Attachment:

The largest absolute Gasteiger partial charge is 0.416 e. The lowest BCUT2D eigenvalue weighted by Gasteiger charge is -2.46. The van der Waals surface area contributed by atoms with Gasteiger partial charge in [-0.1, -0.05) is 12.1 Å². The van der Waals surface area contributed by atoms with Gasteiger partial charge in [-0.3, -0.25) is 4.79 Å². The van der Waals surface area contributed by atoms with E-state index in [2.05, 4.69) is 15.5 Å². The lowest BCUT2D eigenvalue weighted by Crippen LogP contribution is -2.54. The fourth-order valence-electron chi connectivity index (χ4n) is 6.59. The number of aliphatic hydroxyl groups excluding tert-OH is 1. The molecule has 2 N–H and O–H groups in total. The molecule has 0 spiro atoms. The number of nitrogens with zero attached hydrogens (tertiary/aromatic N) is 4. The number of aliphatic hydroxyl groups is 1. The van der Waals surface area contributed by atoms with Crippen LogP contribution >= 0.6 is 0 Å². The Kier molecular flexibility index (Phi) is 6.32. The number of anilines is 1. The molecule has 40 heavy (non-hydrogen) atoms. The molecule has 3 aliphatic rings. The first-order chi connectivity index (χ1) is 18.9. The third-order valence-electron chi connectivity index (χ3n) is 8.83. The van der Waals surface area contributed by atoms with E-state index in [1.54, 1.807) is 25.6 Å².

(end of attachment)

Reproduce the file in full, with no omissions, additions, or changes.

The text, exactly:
The largest absolute Gasteiger partial charge is 0.416 e. The lowest BCUT2D eigenvalue weighted by Gasteiger charge is -2.46. The van der Waals surface area contributed by atoms with Gasteiger partial charge in [-0.1, -0.05) is 12.1 Å². The van der Waals surface area contributed by atoms with Gasteiger partial charge in [-0.3, -0.25) is 4.79 Å². The van der Waals surface area contributed by atoms with E-state index in [2.05, 4.69) is 15.5 Å². The lowest BCUT2D eigenvalue weighted by Crippen LogP contribution is -2.54. The fourth-order valence-electron chi connectivity index (χ4n) is 6.59. The number of aliphatic hydroxyl groups excluding tert-OH is 1. The molecule has 2 N–H and O–H groups in total. The molecule has 0 spiro atoms. The number of nitrogens with zero attached hydrogens (tertiary/aromatic N) is 4. The number of aliphatic hydroxyl groups is 1. The van der Waals surface area contributed by atoms with Crippen LogP contribution >= 0.6 is 0 Å². The Kier molecular flexibility index (Phi) is 6.32. The number of anilines is 1. The molecule has 40 heavy (non-hydrogen) atoms. The molecule has 3 aliphatic rings. The first-order chi connectivity index (χ1) is 18.9. The third-order valence-electron chi connectivity index (χ3n) is 8.83. The van der Waals surface area contributed by atoms with E-state index in [1.54, 1.807) is 25.6 Å².